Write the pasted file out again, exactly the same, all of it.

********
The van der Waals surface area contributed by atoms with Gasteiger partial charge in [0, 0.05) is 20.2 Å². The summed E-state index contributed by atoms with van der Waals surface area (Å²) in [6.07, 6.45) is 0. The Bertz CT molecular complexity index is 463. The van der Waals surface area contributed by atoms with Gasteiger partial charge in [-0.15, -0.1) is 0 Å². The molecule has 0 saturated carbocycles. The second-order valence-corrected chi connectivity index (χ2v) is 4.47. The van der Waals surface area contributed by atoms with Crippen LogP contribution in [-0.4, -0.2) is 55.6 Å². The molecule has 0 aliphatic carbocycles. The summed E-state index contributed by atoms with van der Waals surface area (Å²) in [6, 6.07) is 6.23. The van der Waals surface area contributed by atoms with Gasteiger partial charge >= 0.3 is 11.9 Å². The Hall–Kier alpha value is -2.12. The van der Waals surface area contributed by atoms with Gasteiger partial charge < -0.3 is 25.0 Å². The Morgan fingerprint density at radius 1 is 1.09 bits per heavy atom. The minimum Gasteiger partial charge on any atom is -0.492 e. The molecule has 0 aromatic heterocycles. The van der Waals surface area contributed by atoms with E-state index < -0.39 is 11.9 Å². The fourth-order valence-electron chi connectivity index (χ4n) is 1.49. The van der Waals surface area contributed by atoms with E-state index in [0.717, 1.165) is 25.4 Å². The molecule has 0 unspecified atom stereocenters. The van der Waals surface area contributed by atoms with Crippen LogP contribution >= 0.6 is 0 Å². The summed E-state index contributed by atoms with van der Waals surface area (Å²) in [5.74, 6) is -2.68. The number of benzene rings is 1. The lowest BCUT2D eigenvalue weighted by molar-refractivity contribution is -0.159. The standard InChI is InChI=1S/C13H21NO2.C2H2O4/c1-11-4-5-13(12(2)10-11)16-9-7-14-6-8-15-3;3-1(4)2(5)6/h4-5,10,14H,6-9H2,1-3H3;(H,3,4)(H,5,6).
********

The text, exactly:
The van der Waals surface area contributed by atoms with Gasteiger partial charge in [0, 0.05) is 20.2 Å². The summed E-state index contributed by atoms with van der Waals surface area (Å²) in [6.07, 6.45) is 0. The Bertz CT molecular complexity index is 463. The van der Waals surface area contributed by atoms with Gasteiger partial charge in [-0.15, -0.1) is 0 Å². The molecule has 0 saturated carbocycles. The second-order valence-corrected chi connectivity index (χ2v) is 4.47. The van der Waals surface area contributed by atoms with Crippen LogP contribution in [-0.4, -0.2) is 55.6 Å². The molecule has 0 aliphatic carbocycles. The summed E-state index contributed by atoms with van der Waals surface area (Å²) in [6, 6.07) is 6.23. The van der Waals surface area contributed by atoms with Gasteiger partial charge >= 0.3 is 11.9 Å². The Hall–Kier alpha value is -2.12. The van der Waals surface area contributed by atoms with Gasteiger partial charge < -0.3 is 25.0 Å². The Morgan fingerprint density at radius 1 is 1.09 bits per heavy atom. The minimum Gasteiger partial charge on any atom is -0.492 e. The molecule has 0 aromatic heterocycles. The van der Waals surface area contributed by atoms with E-state index < -0.39 is 11.9 Å². The fourth-order valence-electron chi connectivity index (χ4n) is 1.49. The van der Waals surface area contributed by atoms with E-state index in [0.717, 1.165) is 25.4 Å². The molecule has 0 unspecified atom stereocenters. The van der Waals surface area contributed by atoms with Crippen LogP contribution >= 0.6 is 0 Å². The summed E-state index contributed by atoms with van der Waals surface area (Å²) in [5.74, 6) is -2.68. The number of benzene rings is 1. The lowest BCUT2D eigenvalue weighted by molar-refractivity contribution is -0.159. The standard InChI is InChI=1S/C13H21NO2.C2H2O4/c1-11-4-5-13(12(2)10-11)16-9-7-14-6-8-15-3;3-1(4)2(5)6/h4-5,10,14H,6-9H2,1-3H3;(H,3,4)(H,5,6).